Land use update provided
A new streamlined zoning format, along with a short summary of the zoning, will make things easier for builders and residents to understand.
That’s what Richard Cannone, planning administrator with Calvin Giordano & Associates out of Fort Lauderdale told residents and contractors at the second community workshop on Land Use Development Regulations on Thursday in council chambers at City Hall.
The workshop, which lasted less than an hour and was attended by a few dozen people, focused on consolidating districts, specialized zoning districts and updating district regulations, with Cannone giving a general presentation on what he wanted to do for the city.
“The city has a number of zoning districts that are similar to each other. We’re looking to consolidate some of those districts and redefine the way the uses are prescribed,” Cannone said. “To simplify it and go to a table that’s easily understood by the average citizen.”
For residents, the single-family zoning will stay the same, but Cannone said he wants to open an exclusive townhouse district as well as two multi-family districts, medium and high, as to provide a buffer between single family and high-intensity areas.
Residential districts, as with all districts, will have certain characteristics that will be summarized in a single-page format to make things more understandable. Residential districts will be based on lot area, square footage, and height, for example.
Businesswise, Cannone said he wanted to look at a business park district. There’s currently just one such district, but they are looking to expand to an office park or commerce park for some of the larger parcels that may be able to handle warehouse or distribution facilities.
“We’re also going to look at, with all the water in some of the locations, whether a marina industry focus can be included,” Cannone said.
Other ideas include removing the village district and adding districts for planned development and for mixed-use floating zones, which would not be designated until a development application is approved.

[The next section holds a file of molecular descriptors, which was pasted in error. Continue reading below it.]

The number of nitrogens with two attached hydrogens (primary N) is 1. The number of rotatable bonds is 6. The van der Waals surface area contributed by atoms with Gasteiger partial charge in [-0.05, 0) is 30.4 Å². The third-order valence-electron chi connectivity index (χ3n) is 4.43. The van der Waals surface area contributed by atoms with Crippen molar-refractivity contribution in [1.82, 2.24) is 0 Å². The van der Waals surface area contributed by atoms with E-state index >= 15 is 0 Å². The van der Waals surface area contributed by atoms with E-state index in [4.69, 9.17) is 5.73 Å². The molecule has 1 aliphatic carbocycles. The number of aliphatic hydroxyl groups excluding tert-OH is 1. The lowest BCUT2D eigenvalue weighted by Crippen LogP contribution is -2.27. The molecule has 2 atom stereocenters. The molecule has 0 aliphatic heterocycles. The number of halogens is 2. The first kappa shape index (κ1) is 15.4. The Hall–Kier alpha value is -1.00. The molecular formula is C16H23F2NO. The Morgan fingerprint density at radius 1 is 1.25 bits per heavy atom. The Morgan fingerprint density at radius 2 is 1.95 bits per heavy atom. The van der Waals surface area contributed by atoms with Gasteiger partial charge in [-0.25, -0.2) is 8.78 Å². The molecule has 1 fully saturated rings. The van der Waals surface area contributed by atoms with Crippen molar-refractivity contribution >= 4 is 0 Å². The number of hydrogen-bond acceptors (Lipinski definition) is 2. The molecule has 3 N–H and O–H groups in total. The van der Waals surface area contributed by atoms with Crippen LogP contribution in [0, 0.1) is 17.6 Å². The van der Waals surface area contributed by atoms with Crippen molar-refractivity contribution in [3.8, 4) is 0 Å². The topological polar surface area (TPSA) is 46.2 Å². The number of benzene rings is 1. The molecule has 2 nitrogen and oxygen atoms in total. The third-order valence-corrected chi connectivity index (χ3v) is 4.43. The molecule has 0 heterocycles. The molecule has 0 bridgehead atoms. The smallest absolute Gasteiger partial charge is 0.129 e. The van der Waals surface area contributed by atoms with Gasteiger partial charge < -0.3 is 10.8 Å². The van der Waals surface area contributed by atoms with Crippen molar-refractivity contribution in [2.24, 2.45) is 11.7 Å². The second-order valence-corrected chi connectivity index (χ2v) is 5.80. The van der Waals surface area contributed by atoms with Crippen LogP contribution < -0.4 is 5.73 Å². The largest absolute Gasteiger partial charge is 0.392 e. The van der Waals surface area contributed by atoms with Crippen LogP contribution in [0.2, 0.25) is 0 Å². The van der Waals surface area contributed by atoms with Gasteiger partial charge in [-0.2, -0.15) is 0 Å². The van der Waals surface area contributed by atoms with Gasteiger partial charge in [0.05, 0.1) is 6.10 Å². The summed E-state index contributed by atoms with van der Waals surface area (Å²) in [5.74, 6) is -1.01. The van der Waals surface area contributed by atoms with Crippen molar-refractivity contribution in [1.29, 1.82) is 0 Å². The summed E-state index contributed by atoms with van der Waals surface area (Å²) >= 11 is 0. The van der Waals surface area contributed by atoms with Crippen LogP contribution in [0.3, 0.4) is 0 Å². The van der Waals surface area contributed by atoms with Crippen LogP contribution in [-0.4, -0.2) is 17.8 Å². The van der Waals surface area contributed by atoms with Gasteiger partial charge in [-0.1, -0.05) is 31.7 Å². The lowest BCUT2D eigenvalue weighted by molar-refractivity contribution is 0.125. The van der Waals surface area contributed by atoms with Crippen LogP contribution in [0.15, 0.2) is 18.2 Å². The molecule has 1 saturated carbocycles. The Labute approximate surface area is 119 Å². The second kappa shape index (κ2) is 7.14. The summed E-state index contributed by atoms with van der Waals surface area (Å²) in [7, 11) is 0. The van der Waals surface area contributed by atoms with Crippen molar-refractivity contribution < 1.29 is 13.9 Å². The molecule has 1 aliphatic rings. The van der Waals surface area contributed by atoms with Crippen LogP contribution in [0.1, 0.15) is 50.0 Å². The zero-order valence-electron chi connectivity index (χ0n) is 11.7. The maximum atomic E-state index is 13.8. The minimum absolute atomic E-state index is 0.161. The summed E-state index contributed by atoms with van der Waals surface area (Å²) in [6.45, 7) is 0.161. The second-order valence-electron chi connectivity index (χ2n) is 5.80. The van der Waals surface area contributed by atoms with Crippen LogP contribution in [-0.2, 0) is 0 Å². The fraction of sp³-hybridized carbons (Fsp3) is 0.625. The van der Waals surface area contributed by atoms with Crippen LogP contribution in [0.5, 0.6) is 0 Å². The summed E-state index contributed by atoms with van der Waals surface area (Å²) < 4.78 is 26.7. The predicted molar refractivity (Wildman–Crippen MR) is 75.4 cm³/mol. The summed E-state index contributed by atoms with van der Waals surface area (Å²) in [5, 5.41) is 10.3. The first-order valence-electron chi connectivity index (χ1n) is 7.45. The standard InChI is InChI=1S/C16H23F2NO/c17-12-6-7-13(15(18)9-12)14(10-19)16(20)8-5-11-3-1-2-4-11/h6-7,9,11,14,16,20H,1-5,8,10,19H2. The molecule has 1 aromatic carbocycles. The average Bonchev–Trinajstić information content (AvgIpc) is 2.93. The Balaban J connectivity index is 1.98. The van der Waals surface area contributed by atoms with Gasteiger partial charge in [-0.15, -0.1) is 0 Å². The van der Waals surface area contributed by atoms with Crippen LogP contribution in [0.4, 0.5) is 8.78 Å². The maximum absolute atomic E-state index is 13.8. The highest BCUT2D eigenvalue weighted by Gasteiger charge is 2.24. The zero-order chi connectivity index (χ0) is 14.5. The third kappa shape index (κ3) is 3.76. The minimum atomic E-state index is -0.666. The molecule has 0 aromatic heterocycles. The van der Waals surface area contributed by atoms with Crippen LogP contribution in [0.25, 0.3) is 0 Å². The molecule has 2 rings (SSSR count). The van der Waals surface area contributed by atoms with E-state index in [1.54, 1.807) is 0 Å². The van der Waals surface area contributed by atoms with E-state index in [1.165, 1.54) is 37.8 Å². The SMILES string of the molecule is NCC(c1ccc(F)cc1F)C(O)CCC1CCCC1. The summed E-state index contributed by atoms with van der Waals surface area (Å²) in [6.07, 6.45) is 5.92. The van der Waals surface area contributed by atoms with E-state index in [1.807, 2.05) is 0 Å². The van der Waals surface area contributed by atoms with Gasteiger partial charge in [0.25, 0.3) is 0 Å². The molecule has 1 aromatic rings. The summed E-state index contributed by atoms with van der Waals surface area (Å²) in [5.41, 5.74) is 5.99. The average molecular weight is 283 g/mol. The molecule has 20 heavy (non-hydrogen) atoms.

There would also be a focus on business nodes such as Pine Island Road and areas that are easily walkable or near bus stops.
Cannone said this would be a simplification of current national regulations most cities use, kind of a hybrid approach to make it understandable.
Jeff Satfield, a resident and engineer, said the LUDR process seemed to be moving in the right direction.
“We have so many zoning categories. Simplifying the code is a positive for residents and developers,” Satfield said. “It will make the future growth pattern more clear and what will be allowed by the city.”
Joe Mazurkiewicz said the workshop was heavy on generalizations, but informative, which gave him hope for where the city wants to go.
“The devil is going to be in the details. Until they’re released, philosophically, less is better than more. These one-page descriptions should make things much easier to deal with,” Mazurkiewicz said.
He also objected to a proposal to allow single-family homes in the neighborhood commercial district. His feelings were allayed when Cannone said the homes can be retrofitted or attached.
“The last thing we need in Cape Coral are more single-family homes,” Mazurkiewicz said.
Vince Cautero, Cape Coral’s director of development, said he thought the workshop went quickly because there was more about formatting and less “dry information.”
“This will give us a flavor for what the zoning districts and how we set them up will be to make them more streamlined. We wanted to set the tone for that,” Cautero said. “We want to make the zones better understood, but also the amount of uses allowed in those districts. We’re changing the focus.”